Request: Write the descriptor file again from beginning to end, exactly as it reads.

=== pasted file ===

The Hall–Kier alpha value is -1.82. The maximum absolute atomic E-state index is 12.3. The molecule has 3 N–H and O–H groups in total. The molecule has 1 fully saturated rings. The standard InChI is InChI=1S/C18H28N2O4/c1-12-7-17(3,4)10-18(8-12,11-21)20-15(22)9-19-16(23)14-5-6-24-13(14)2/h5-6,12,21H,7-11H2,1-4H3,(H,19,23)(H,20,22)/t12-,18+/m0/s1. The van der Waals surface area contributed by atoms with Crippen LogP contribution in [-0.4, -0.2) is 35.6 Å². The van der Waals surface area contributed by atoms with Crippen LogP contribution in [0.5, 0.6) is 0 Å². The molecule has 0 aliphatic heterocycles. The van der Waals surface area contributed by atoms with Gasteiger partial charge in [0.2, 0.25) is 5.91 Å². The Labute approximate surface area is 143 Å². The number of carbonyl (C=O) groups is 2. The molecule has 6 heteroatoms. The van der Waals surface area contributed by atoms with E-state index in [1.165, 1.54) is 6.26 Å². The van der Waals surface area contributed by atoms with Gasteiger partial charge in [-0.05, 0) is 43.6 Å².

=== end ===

The Hall–Kier alpha value is -1.82. The maximum absolute atomic E-state index is 12.3. The molecule has 3 N–H and O–H groups in total. The molecule has 1 fully saturated rings. The standard InChI is InChI=1S/C18H28N2O4/c1-12-7-17(3,4)10-18(8-12,11-21)20-15(22)9-19-16(23)14-5-6-24-13(14)2/h5-6,12,21H,7-11H2,1-4H3,(H,19,23)(H,20,22)/t12-,18+/m0/s1. The van der Waals surface area contributed by atoms with Crippen LogP contribution in [-0.4, -0.2) is 35.6 Å². The van der Waals surface area contributed by atoms with Crippen LogP contribution in [0.5, 0.6) is 0 Å². The molecule has 0 aliphatic heterocycles. The van der Waals surface area contributed by atoms with Gasteiger partial charge in [0.2, 0.25) is 5.91 Å². The Labute approximate surface area is 143 Å². The number of carbonyl (C=O) groups is 2. The molecule has 6 heteroatoms. The van der Waals surface area contributed by atoms with E-state index in [1.165, 1.54) is 6.26 Å². The van der Waals surface area contributed by atoms with Gasteiger partial charge in [-0.05, 0) is 43.6 Å².